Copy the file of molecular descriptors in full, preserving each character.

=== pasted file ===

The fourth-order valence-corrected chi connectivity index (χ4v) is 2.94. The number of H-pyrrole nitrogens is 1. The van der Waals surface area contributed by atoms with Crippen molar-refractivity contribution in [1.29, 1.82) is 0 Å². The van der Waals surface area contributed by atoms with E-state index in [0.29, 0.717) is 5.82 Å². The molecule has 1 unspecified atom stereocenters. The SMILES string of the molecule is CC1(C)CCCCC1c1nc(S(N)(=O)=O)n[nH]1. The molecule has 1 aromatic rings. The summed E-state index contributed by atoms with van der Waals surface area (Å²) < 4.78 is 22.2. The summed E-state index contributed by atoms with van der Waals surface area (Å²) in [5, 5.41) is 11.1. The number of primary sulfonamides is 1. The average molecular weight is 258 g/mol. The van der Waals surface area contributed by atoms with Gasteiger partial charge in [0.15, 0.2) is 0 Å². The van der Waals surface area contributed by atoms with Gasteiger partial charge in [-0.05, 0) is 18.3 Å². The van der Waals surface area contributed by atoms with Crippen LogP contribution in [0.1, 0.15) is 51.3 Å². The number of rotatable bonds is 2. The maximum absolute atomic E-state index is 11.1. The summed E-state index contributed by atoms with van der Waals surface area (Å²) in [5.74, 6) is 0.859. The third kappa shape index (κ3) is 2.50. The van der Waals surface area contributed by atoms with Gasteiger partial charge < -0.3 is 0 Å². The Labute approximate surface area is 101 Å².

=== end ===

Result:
The fourth-order valence-corrected chi connectivity index (χ4v) is 2.94. The number of H-pyrrole nitrogens is 1. The van der Waals surface area contributed by atoms with Crippen molar-refractivity contribution in [1.29, 1.82) is 0 Å². The van der Waals surface area contributed by atoms with E-state index in [0.29, 0.717) is 5.82 Å². The molecule has 1 unspecified atom stereocenters. The SMILES string of the molecule is CC1(C)CCCCC1c1nc(S(N)(=O)=O)n[nH]1. The molecule has 1 aromatic rings. The summed E-state index contributed by atoms with van der Waals surface area (Å²) < 4.78 is 22.2. The summed E-state index contributed by atoms with van der Waals surface area (Å²) in [5, 5.41) is 11.1. The number of primary sulfonamides is 1. The average molecular weight is 258 g/mol. The van der Waals surface area contributed by atoms with Gasteiger partial charge in [0.15, 0.2) is 0 Å². The van der Waals surface area contributed by atoms with Gasteiger partial charge in [-0.05, 0) is 18.3 Å². The van der Waals surface area contributed by atoms with Crippen LogP contribution in [0.1, 0.15) is 51.3 Å². The number of rotatable bonds is 2. The maximum absolute atomic E-state index is 11.1. The summed E-state index contributed by atoms with van der Waals surface area (Å²) in [5.74, 6) is 0.859. The third kappa shape index (κ3) is 2.50. The van der Waals surface area contributed by atoms with Gasteiger partial charge < -0.3 is 0 Å². The Labute approximate surface area is 101 Å².